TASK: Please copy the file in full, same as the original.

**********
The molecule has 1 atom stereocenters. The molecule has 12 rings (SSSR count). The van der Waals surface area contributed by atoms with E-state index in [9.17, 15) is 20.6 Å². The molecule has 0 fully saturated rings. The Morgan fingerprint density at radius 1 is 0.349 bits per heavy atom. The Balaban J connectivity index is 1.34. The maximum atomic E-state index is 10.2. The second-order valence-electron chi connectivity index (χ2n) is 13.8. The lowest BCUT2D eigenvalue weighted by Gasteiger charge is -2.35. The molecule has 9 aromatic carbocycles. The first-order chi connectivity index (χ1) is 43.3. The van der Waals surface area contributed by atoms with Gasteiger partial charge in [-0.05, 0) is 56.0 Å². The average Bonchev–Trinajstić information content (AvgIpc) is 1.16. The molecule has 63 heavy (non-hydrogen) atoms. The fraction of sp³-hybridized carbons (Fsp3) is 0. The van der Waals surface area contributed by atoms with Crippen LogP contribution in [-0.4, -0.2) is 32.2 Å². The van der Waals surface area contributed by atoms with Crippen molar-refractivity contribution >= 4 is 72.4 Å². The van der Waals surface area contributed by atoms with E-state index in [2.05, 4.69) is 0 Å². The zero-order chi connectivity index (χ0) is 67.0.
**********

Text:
The molecule has 1 atom stereocenters. The molecule has 12 rings (SSSR count). The van der Waals surface area contributed by atoms with E-state index in [9.17, 15) is 20.6 Å². The molecule has 0 fully saturated rings. The Morgan fingerprint density at radius 1 is 0.349 bits per heavy atom. The Balaban J connectivity index is 1.34. The maximum atomic E-state index is 10.2. The second-order valence-electron chi connectivity index (χ2n) is 13.8. The lowest BCUT2D eigenvalue weighted by Gasteiger charge is -2.35. The molecule has 9 aromatic carbocycles. The first-order chi connectivity index (χ1) is 43.3. The van der Waals surface area contributed by atoms with Gasteiger partial charge in [-0.05, 0) is 56.0 Å². The average Bonchev–Trinajstić information content (AvgIpc) is 1.16. The molecule has 63 heavy (non-hydrogen) atoms. The fraction of sp³-hybridized carbons (Fsp3) is 0. The van der Waals surface area contributed by atoms with Crippen LogP contribution in [-0.4, -0.2) is 32.2 Å². The van der Waals surface area contributed by atoms with Crippen molar-refractivity contribution >= 4 is 72.4 Å². The van der Waals surface area contributed by atoms with E-state index in [2.05, 4.69) is 0 Å². The zero-order chi connectivity index (χ0) is 67.0.